Hawaii Five-0: Season 10 – Episode 13 REVIEW

Too much golfing around.

Hawaii Five 0

“Loa’a Pono Ka ‘Iole I Ka Pūnana” features murder, clashes between social classes, bullying and a few more of Steve’s and Danny’s famous arguments. There was a lot going on for a single episode, and it didn’t seem to blend well together. Meaning, from one storyline to another, it wasn’t exactly complementary. If storylines are too different or don’t share a connection at some point, it throws off the structure of the plot.

Lou’s performance was the most prominent, given he had the most screen time of the Five-0 members. Quinn and Junior weren’t even in the episode, and Tani only appeared here and there helping Lou from the sidelines at Five-0 headquarters. Steve and Danny, meanwhile, took a day off to tend to Charlie (Zach Sulzbach), Danny’s son.

Lou hasn’t had much screen time lately, so I appreciated that he had a storyline that revolved around him. He’s recruited by the Head of Security, Zev (Alon Aboutboul), at a golf course to help investigate a murder on the premises, which cuts into Lou’s one day of golf at the fancy club that he’s long tried to become a member of. When you’re a member of law enforcement, it seems you’re never off the clock.

My favorite part of the episode was watching Lou engage in a chase by golf cart to pursue the murderer across the perfectly manicured course, followed by the murderer’s fistfight with Zev, which was simply badass. Lou’s channeling Danny in the way he pursued his man. While Steve or Junior may participate in a chase on-foot, Lou will take a shortcut. Why not? A golf cart is certainly faster than your own two feet, and it made for a hilarious chase. It reminded me of a time in the earlier seasons when Steve chased a suspect on-foot, and Danny drove beside him on an ATV.

Chi McBride’s (Lou) performance was stellar and truly showed off his talents as an actor. Lou was smart and calculated in his investigation, as always, but sometimes his skills are placed secondary, or even in the background, compared to other characters like Steve, Danny or even Junior and Tani, so we don’t often get to see his full potential these days.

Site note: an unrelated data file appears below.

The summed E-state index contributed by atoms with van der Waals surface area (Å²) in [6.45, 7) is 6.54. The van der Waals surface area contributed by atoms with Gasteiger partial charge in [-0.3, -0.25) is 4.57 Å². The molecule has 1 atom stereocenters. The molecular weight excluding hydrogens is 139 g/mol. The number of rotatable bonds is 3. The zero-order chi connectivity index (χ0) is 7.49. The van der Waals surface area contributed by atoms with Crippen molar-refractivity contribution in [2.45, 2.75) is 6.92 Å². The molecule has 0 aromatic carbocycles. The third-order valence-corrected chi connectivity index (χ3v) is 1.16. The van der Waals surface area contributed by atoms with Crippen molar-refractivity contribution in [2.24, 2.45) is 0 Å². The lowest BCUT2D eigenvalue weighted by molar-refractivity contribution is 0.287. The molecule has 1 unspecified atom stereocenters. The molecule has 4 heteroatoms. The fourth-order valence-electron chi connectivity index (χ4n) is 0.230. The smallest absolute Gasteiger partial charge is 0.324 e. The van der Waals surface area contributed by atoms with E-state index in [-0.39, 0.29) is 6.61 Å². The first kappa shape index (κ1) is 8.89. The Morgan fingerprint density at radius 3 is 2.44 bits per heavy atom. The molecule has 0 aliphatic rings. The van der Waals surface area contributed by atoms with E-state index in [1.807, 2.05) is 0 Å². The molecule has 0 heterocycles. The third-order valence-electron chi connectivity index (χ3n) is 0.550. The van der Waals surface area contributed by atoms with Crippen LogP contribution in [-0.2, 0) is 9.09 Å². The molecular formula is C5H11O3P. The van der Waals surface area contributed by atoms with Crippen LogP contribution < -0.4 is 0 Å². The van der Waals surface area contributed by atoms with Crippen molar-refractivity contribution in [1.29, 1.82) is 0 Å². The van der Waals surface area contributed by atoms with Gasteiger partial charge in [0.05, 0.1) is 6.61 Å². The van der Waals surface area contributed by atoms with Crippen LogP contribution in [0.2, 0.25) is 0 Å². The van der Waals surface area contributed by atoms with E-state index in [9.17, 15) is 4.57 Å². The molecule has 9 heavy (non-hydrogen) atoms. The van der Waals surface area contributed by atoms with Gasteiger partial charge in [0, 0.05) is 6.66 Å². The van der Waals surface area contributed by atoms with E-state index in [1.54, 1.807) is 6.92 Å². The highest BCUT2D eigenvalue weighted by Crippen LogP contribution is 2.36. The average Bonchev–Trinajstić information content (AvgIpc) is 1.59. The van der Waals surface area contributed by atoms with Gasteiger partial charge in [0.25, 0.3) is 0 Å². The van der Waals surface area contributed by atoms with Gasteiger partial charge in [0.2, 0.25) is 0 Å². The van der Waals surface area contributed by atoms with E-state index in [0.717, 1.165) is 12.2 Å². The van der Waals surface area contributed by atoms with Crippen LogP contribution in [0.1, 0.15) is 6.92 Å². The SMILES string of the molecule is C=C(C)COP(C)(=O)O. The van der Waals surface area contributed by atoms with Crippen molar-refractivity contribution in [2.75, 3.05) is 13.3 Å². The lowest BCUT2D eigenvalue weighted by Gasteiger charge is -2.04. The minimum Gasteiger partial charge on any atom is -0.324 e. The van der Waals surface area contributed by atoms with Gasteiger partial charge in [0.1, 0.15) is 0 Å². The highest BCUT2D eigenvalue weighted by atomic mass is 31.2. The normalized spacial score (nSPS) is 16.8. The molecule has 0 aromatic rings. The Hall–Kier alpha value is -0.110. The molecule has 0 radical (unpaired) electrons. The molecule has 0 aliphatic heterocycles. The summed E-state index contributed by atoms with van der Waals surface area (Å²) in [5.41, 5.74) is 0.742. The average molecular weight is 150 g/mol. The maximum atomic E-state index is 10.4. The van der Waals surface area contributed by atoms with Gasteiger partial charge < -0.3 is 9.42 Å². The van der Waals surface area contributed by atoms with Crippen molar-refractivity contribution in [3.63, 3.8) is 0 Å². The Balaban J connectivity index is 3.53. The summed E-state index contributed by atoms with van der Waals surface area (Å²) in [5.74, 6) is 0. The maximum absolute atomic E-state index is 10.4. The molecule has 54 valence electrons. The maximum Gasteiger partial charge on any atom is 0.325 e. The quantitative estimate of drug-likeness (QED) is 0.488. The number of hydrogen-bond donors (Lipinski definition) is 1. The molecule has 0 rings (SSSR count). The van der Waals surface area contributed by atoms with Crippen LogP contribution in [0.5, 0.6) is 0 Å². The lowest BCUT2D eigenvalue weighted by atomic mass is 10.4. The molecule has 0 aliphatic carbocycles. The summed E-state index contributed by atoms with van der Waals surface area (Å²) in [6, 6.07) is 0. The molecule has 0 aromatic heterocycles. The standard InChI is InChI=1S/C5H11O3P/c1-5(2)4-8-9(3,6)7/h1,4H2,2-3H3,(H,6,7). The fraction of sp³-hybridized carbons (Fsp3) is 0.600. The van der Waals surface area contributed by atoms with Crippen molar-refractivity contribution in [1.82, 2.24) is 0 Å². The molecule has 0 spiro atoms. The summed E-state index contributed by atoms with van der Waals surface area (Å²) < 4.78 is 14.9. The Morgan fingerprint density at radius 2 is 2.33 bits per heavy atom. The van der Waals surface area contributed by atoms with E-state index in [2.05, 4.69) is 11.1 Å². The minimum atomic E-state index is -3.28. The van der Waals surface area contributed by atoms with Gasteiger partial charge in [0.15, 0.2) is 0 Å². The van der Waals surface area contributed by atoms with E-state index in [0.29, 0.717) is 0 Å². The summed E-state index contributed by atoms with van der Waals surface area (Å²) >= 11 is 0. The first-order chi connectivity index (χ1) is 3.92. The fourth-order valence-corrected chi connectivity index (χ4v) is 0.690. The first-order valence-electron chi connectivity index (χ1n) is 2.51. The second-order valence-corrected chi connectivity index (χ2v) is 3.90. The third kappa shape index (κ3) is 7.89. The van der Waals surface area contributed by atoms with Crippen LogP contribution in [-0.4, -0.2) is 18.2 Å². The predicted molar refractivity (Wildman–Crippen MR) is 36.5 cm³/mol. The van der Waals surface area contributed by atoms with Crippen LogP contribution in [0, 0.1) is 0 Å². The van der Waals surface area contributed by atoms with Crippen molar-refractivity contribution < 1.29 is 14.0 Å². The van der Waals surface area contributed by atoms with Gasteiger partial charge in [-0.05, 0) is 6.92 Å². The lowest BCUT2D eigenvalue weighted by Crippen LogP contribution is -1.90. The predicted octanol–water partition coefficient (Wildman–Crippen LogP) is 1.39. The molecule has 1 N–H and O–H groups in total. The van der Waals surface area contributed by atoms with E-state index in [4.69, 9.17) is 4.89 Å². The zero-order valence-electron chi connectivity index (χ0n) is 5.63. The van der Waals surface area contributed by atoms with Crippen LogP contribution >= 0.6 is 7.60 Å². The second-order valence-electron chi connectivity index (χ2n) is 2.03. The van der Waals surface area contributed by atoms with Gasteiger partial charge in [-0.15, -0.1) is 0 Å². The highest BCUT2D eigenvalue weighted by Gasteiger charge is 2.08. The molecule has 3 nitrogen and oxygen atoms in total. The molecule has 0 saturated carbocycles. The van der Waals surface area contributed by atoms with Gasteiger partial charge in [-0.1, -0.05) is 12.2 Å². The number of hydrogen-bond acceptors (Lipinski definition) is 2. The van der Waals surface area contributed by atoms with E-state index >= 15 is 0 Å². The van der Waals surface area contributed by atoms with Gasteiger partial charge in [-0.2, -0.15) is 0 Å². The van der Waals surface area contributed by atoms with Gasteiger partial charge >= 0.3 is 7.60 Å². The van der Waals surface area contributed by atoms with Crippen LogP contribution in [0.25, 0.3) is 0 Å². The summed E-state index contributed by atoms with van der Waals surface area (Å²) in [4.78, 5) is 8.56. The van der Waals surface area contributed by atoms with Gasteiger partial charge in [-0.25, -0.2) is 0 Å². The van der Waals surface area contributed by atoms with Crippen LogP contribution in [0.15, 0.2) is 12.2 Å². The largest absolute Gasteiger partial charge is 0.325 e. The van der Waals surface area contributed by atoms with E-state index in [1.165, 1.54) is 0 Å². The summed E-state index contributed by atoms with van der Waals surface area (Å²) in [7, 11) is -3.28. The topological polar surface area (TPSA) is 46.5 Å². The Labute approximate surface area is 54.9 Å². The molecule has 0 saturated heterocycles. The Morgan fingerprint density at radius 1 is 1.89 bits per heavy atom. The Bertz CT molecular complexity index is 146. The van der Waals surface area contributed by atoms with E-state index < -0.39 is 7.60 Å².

“Loa’a Pono Ka ‘Iole I Ka Punana”, however, changes that dynamic so we can get to know Lou a bit better. He’s been on the show for years, but too often he’s been shuffled into the background simply because there are several characters on the show to keep up with, and it’s no easy feat to give each character an ample amount of screen time, especially where it concerns certain storylines.

I also liked the lesson that Lou learned. Though he had spent years trying to become a member of the fancy golf club, he learned that at the end of the day, it’s not really the scene he’s looking for. There’s too much emphasis on people with money and the pretentious tendencies that come with it, whereas Lou just wants to have a good time and enjoy the weather, his fellow golfers, and the great game of golf itself. Lou realizes that, and even gets a friend out of it in Zev, his new golfing buddy.

Tani’s main storyline was one that has long since grown old. Tani’s and Junior’s potential relationship has again been delayed because he’s been inconveniently called into duty. What’s the point of them finally making a move for one another only to be delayed? Is it even worth all the hassle at this point? I’m not even into their potential story as a couple anymore because it’s been put off for too long, and I’m ready to see Tani and Junior happy with other people, since the universe, and them, appear to place so many obstacles in their way that it seems likely they were never meant to be in the first place.

Adam’s storyline is drastically changing, and not for the better. He’s looking for a blessing from the family head of the Yakuza in Tokyo, so he can take over his girlfriend’s father’s place in Hawaii. He’s also trying to spread a warning about Kenji, but it turns out that that warning places him in his own dilemma, both physically and mentally.